Why do normally prudent (or cash-strapped) shoppers go spend-crazy on Black Friday – the post-Thanksgiving annual shopping frenzy?
The superficial answer of course is that we shop on Black Friday to get the one-day only deals, allowing us to buy stuff we would have bought anyway for less, or buy stuff we otherwise couldn’t afford. So far, so obvious…
But here’s an interesting insight from the ever-insightful psychologist Dan Ariely who suggests that Black Friday works like a ‘Cheat Day’ when dieting, calculated cheating that involves a day off to treat or indulge ourselves in order to provide temporary relief that can make a long-term plan bearable. Thanksgiving works like a ‘cheat day’ too – it’s a day off prudent eating that makes long term prudent eating bearable.
Black Friday works in the same way, it is a Cheat Day that allows us to take a day off from financial prudence to treat or indulge ourselves – thereby making long-term financial prudence bearable. For many of us, a cheat day helps us stick with the long term plan, and that is a good thing.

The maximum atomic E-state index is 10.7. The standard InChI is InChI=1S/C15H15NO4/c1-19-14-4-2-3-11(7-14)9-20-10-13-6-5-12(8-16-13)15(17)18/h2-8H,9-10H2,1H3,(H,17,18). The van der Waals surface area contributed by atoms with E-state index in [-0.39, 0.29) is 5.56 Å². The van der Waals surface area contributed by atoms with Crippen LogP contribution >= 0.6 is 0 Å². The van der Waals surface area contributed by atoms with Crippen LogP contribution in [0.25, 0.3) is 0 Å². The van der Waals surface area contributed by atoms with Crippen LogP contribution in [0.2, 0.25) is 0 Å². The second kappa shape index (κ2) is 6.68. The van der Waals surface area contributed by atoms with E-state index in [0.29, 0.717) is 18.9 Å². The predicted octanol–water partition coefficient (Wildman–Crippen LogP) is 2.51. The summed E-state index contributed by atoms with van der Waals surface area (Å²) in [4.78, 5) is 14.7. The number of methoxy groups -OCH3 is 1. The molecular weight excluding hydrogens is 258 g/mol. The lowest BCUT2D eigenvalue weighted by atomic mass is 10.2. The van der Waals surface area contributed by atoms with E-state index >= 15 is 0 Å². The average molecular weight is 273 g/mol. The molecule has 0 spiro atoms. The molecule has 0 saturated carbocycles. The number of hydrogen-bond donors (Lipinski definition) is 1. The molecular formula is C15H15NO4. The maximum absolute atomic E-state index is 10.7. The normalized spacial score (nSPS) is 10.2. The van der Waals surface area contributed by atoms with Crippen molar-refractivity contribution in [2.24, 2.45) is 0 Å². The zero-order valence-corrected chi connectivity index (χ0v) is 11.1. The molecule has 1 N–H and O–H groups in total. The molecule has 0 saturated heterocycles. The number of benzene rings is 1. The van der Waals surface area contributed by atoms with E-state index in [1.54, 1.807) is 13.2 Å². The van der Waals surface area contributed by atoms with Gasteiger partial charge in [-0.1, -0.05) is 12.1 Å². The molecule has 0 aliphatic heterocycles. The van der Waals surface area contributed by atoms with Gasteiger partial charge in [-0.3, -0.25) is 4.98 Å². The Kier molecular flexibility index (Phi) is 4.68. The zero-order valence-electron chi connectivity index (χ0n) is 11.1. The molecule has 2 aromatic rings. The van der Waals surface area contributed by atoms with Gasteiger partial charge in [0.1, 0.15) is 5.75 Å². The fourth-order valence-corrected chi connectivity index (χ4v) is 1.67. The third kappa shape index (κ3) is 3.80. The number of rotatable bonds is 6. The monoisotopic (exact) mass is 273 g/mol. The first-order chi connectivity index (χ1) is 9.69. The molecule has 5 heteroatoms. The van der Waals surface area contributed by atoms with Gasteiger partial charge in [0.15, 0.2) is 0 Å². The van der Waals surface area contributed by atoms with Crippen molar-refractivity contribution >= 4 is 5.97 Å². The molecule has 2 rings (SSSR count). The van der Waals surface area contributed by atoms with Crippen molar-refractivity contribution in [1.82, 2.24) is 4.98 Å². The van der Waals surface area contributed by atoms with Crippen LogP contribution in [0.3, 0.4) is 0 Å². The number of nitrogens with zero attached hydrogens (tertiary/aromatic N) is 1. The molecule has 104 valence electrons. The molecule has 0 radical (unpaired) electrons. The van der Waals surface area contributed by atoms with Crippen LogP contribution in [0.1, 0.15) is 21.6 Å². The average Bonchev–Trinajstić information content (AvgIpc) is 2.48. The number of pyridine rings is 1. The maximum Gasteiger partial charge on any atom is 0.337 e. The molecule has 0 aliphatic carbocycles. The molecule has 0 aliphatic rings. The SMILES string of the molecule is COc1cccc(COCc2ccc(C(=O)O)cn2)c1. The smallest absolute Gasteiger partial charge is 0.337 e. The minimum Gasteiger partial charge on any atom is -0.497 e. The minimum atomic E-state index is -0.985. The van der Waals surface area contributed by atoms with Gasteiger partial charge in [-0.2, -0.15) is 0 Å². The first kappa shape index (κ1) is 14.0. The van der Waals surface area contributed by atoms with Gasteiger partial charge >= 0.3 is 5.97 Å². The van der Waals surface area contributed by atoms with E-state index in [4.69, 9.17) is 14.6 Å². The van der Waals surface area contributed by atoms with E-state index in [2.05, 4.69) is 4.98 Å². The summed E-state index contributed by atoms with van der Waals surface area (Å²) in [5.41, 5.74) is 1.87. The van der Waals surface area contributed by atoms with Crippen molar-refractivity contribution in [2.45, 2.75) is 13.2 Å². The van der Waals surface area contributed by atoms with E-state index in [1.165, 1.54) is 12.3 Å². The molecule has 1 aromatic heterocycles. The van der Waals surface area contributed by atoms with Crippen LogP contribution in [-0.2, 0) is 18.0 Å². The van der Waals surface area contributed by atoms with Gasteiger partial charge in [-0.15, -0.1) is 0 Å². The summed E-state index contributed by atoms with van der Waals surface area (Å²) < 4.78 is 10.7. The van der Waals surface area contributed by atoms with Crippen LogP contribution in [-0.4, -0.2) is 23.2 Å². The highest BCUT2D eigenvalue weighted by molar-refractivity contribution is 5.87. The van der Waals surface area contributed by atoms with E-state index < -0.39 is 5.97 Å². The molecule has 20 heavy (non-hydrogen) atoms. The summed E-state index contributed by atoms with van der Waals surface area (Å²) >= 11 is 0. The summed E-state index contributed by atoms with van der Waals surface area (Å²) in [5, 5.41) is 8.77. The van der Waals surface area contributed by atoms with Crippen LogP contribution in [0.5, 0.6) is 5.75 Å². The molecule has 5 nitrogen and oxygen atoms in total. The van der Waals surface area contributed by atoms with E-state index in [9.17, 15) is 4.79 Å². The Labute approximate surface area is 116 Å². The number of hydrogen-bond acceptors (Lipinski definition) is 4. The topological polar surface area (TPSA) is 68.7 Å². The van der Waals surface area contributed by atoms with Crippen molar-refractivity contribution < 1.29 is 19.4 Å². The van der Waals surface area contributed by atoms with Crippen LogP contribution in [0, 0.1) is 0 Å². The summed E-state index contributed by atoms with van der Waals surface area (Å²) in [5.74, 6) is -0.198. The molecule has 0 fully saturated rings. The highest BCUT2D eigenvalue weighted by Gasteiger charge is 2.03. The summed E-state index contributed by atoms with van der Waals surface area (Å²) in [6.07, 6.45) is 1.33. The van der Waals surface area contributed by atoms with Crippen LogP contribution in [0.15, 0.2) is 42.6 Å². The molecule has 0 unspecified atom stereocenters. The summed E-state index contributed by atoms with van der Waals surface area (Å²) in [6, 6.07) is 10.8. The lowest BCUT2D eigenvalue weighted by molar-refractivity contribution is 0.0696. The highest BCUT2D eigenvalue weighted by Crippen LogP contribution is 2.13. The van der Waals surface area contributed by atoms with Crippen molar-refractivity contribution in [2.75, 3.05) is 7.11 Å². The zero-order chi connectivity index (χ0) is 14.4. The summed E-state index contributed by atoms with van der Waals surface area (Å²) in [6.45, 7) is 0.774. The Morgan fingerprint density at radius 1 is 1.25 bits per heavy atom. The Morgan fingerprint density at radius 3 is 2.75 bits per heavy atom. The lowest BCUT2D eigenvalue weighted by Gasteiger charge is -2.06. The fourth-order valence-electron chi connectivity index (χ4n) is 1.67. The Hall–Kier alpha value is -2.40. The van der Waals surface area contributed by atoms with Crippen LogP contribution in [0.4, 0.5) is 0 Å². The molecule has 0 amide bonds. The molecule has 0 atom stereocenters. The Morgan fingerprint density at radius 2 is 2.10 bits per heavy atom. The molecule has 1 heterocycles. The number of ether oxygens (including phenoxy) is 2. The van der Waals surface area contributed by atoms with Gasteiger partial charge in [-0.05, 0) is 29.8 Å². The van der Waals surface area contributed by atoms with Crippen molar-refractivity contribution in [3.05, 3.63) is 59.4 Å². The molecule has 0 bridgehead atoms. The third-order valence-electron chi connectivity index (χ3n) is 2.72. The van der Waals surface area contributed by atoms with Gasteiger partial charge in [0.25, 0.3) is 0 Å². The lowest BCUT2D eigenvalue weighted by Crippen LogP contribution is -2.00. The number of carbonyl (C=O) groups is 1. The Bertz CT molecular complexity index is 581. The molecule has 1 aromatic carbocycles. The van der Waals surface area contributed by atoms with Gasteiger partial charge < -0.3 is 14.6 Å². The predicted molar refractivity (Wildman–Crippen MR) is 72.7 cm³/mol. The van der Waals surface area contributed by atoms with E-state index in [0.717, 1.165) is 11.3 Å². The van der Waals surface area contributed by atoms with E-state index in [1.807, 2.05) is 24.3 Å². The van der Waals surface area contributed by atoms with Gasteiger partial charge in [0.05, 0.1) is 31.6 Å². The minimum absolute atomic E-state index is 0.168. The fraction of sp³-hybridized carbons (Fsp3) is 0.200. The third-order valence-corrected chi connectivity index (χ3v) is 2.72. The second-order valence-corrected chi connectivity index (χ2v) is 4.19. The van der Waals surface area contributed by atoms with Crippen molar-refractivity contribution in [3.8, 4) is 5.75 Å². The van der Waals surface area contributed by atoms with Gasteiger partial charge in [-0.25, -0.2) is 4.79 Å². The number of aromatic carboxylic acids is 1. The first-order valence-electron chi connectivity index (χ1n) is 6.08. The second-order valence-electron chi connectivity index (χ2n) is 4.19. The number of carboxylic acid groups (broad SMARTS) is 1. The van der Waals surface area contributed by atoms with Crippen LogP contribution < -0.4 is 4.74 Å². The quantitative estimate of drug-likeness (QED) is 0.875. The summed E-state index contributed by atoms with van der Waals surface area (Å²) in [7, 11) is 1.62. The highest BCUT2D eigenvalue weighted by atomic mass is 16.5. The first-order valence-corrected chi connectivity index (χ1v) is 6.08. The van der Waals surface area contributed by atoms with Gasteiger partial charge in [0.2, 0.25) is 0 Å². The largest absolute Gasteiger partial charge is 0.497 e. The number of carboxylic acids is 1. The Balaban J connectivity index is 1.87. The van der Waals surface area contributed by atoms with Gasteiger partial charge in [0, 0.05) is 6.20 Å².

This insight of Black Friday as a ‘cheat day’ points to some interesting marketing opportunities for optimising sales around Black Friday. Rather than merely focusing on the deal itself, pitch the day as an ‘everyone needs a day off’ day. Brands and retailers can assuage feelings of guilt (that could dampen sales) by framing deals in such as way they are presented as saving us money in the long term, and helping us stick to our overall spending budget. Spend to save.
Just as long term dieting is about more than balancing energy intake and expenditure, personal or household finances are about more than balancing income and expenditure – it’s a mental game as well. Thinking of Black Friday as a Cheat Day, and positioning Black Friday sales accordingly is psychologically smart and will unlock sales.